A debt ratings agency that covers the auto industry believes that even a short strike by Canadian auto workers could be “painful” and hurt the country’s weak economic growth for months to come.
“Even a one-week walkout could jeopardize Canada’s increasingly listless growth, shaving 0.25 percentage point from September GDP while disrupting North American supply chains and retail spending into the fourth quarter,” Moody’s Analytics senior economist Mark Hopkins said Friday.
Automakers are seeking to reduce labour costs because health-care costs are rising and the strong Canadian dollar is eroding competitiveness.
In June, General Motors announced it would shut down its consolidated plant in Oshawa next year, a move that will eliminate 2,000 direct jobs. The planned closure comes as the big automaker restarts production at the former Saturn assembly plant in Spring Hill, Tenn.
Moody’s said the auto industry is one of “the few bright lights on the Canadian manufacturing landscape.”
Transportation equipment accounted for more than three-quarters of the growth in Canadian manufacturing in the 12 months through June. The resurgence of the Big 3 has helped drive a sharp acceleration in Ontario manufacturing, more than offsetting the slowing pace of shipments from Quebec and British Columbia, Hopkins wrote in a report.
“Improving auto sales in the U.S. have also been a key component of demand growth for Canada’s largest trading partner. Stalling this momentum, even temporarily, would be costly.”
Meanwhile, ratings service DBRS said it believes a strike won’t likely be long or have a significantly harmful effect on General Motors or Ford.
DBRS said the risk of a strike is “manageable” even though it will have some impact on the automakers’ U.S. operations because of the inter-relationship between the operations on both sides of the border.
“We don’t expect a prolonged strike and even if the strike were to commence, the impact on the company and consequently the effect on the rating is not that material,” he said during a conference call after it raised the ratings of the two companies.
The ratings agency upgraded the ratings of both General Motors and Ford to BBB (low) from BB (high) due to their improved profitability, strong financial positions and strengthening North American operations.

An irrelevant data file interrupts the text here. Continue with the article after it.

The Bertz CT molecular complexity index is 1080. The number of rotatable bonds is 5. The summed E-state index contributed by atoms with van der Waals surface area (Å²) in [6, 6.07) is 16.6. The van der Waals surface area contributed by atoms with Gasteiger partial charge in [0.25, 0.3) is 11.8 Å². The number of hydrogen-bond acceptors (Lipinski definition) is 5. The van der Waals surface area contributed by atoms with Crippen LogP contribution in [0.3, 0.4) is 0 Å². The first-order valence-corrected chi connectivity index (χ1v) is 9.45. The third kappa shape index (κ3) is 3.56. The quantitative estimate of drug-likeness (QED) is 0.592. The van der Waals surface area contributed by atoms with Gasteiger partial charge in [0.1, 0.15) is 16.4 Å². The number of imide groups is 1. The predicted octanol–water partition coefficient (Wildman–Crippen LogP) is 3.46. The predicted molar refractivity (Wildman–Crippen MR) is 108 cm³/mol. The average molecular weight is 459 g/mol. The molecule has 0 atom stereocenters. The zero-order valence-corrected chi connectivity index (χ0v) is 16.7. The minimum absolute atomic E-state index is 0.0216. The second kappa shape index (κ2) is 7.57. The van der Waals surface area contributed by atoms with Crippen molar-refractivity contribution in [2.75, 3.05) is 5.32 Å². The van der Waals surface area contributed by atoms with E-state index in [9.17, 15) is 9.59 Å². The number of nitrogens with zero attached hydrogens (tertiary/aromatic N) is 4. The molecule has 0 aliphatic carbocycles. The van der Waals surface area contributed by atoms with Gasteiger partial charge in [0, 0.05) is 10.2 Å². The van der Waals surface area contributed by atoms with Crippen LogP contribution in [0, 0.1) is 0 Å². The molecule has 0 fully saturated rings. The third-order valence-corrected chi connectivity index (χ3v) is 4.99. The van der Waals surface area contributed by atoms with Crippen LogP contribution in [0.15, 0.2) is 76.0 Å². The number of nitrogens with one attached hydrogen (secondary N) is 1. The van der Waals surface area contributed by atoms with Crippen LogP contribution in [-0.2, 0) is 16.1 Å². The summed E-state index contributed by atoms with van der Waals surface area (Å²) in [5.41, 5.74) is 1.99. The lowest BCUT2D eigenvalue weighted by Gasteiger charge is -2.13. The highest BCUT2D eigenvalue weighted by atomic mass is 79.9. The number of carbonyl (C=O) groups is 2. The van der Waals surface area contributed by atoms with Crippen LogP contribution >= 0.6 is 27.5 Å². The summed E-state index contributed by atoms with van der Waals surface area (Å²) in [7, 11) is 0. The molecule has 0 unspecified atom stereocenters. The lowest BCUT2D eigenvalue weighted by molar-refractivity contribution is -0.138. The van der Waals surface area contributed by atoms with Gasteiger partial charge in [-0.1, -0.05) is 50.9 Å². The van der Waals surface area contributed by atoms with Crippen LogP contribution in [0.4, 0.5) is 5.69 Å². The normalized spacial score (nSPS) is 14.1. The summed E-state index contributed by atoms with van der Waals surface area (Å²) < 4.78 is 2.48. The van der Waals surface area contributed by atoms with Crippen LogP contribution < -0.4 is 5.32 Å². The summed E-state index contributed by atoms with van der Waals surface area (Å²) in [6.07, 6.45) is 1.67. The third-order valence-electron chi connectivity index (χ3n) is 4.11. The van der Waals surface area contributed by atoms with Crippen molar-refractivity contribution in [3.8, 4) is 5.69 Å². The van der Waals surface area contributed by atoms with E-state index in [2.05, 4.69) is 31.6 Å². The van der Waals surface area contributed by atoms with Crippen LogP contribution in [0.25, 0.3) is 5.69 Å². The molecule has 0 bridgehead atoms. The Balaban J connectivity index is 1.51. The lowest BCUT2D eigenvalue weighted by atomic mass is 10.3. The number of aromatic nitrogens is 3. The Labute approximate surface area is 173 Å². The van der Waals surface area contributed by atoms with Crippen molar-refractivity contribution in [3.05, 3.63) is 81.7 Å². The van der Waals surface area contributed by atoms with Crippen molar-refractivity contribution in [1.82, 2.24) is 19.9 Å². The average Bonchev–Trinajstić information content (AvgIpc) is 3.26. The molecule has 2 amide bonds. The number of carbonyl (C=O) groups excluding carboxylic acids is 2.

DBRS said the U.S. automakers are mainly profitable because of past concessions from hourly workers. But abandoning efforts to reduce the $15 per hour cost differential between the Canadian and U.S. operations would make them uncompetitive with offshore rivals, especially from Japan and Korea.
“Everybody’s quality of cars is narrowing and everybody’s design and change in products is competitive so you have to always keep an eye on the cost structure,” Hon said.
He said the automakers “learned the lesson” of past talks and can’t give more favourable contract terms in good times and then ask for givebacks in bad times.
The Big 3 U.S. automakers are continuing tough negotiations with the Canadian Auto Workers union as a countdown continues to a threatened strike at 11:59 p.m. Monday.
The union has offered wage and benefit concessions for new hires but is refusing demands for reductions for existing employees.
“To date, little success has been made, with the union and the companies still very far apart on a number of fundamental issues,” the CAW said Friday in a message to its members at Ford, General Motors and Chrysler.
It added that each of the three companies “remains steadfast in their determination to force deep concessions on both existing and future workers.”
“The CAW is equally determined to resist these demands and negotiate a fair settlement that reflects the best interest of our members.”
The union has warned that it may target more than one of the U.S. automakers if negotiations fall through.
GM only produces a few models at its sole remaining CAW-affiliated assembly plant in Oshawa, Ont.
Ford employs less than 5,000 workers at its assembly plant in Oakville and two engine assembly facilities in Windsor.
University of Windsor professor Tony Faria said the impact of a strike would be much greater on Chrysler, which derives about a quarter of its production from Canada. All of its minivans are made in Windsor, along with several key sedans and vehicles.
“Chrysler is looking at razor thin profits. They’ve got good prospects for this year and next year but the only way their profits are actually going to materialize is they have to be producing vehicles,” he said in an interview.
Faria said Chrysler CEO Sergio Marchionne is a tough negotiator but he can’t afford a shutdown.
“Chrysler is only now getting into a profitable situation so this is a bad, bad time for Chrysler to be shut down.”